A rare Regency dining table by notable Carmarthen maker David Morley will come to auction on May 4 at Halls of Shrewsbury.
The table was commissioned by John Lloyd (1797-1875) in the 1820s for his home, Dinas, Llanfaes, near Brecon. It remained there for almost 200 years and, following sensitive restoration, was acquired by the previous owners of Bodfach Hall, Montgomeryshire, in 2008 from Lloyd’s descendant.
The 18 foot-plus extending table with unusual telescopic action comes complete with the maker’s plaque and excellent provenance. It is expected to fetch up to £15,000.
The auction completes the dispersal of residual items following the sale of Bodfach Hall, a notable country house whose lands formed part of the estates inherited in 1160 by Einion Efell from his father Madoc ap Meredydd, Prince of Powys.
“This is a unique opportunity to acquire something associated with this longstanding landmark,” said Halls Director Gerry Berwyn-Jones.
David Morley (1760-1831) was one of the pre-eminent cabinet makers of his time in Carmarthen. In 1774, he was apprenticed to John Owen in Manchester, returning to Carmarthen in 1780, and by 1795 was established in Lammas street, where his premises included a house, workshop and warehouse.
Morley was listed in The Universal, the first trade directory for the area, and most of the subsequent editions until his death. He became a prominent local figure, serving as a burgess and a churchwarden, and was commissioned by many local, successful businessmen and members of the gentry, including John Vaughan of Golden Grove (£53 4s.2d. for chests, mirrors, curtains etc.), Thomas Mansel of Stradey (Llanelli) and the original owner of this table on offer at Halls.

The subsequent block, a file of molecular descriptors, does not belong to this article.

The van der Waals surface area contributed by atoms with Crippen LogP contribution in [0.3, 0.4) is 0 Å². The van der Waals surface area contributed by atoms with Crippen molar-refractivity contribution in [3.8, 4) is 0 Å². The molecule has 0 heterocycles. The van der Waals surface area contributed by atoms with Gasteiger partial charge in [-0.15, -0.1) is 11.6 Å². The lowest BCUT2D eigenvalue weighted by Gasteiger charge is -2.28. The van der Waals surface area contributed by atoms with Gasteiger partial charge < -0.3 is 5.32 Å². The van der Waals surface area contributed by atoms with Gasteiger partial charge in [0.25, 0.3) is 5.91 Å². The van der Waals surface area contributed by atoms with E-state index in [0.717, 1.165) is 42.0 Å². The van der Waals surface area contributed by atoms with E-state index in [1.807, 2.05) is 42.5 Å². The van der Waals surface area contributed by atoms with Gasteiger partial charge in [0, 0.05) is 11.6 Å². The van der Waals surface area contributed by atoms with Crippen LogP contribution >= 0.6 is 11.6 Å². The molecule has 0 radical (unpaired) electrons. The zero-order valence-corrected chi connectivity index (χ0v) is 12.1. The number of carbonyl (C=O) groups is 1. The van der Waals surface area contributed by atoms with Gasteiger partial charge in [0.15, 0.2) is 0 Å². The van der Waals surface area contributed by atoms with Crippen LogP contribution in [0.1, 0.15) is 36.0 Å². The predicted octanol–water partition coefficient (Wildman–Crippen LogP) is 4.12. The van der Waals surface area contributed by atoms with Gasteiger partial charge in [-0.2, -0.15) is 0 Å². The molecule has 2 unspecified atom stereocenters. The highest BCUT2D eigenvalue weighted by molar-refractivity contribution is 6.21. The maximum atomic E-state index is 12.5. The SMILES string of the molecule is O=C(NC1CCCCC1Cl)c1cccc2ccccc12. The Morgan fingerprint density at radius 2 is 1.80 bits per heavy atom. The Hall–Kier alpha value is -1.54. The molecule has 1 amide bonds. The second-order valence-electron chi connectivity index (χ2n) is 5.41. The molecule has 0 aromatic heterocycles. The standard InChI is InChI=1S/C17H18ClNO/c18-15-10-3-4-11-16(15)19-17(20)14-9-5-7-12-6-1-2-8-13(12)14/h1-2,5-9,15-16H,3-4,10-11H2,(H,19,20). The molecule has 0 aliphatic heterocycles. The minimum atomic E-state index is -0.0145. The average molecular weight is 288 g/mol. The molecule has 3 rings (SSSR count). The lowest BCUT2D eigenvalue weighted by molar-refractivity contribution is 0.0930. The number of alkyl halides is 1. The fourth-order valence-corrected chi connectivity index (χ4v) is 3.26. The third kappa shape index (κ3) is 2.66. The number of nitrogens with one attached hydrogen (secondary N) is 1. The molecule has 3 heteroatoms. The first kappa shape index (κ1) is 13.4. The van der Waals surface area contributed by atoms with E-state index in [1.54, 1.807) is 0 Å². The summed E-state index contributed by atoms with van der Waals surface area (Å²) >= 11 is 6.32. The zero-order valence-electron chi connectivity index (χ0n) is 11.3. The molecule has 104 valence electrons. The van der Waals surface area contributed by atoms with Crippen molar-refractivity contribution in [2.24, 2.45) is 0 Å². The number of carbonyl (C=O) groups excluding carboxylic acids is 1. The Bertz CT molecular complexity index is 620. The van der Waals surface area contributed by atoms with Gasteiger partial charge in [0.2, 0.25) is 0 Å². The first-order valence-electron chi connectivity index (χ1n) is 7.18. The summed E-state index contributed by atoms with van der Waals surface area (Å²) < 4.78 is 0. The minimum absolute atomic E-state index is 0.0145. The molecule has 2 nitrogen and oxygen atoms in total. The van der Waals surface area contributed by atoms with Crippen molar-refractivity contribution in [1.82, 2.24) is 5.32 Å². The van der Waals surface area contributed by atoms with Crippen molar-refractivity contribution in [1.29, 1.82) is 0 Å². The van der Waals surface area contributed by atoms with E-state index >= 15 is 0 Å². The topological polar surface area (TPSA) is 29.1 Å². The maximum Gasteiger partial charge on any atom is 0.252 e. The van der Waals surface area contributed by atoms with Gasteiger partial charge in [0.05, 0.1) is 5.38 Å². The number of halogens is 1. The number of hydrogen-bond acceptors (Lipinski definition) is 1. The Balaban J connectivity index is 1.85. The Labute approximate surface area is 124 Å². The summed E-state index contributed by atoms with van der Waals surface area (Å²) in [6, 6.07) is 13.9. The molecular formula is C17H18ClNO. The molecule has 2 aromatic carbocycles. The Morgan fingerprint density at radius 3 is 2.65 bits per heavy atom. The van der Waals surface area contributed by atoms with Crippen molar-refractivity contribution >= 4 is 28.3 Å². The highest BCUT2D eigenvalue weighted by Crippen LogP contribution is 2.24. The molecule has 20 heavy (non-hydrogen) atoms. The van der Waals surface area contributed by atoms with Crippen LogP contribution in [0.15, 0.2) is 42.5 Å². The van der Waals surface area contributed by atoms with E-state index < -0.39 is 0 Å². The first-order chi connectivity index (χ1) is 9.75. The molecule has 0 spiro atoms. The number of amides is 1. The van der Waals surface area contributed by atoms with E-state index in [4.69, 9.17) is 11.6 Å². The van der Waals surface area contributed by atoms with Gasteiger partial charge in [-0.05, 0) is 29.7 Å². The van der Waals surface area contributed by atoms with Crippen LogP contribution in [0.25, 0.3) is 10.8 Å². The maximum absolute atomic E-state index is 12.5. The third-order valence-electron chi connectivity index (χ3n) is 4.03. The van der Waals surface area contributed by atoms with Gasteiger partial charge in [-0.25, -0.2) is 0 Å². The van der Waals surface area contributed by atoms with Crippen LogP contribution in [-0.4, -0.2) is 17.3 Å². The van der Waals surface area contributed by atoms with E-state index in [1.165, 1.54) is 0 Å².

John Lloyd, who commissioned the table, was a graduate of Christ College Brecon, Eton and Balliol College, Oxford. A noted poet, he won the poetry prize for Ode to Princess Victoria at the Cardiff Eisteddfod in 1834 and publishing several books. He was made High Sheriff of Breconshire in 1839.
The Lloyds were an old Breconshire family, with Elystan Glodrudd being a forebear. John Lloyd named his new home Dinas, after his original family home in a remote location, at Llanwrtyd.
Bodfach Hall became a hotel after the Second World War before ultimately returning to a private residence in 1999.
Clearly an important piece from Morley’s output, Halls believe that the table might even have the same unusual mechanism mentioned in Richard Bebb’s book, Welsh Furniture.
“The rarity of the table is matched by the rarity of its complete provenance, which celebrates the rich history of Wales and the accomplished talents of one of its historic artisans,” said Mr Berwyn-Jones.
Other items also consigned from Bodfach Hall include oil paintings, furniture, Welsh blankets and advertising memorabilia.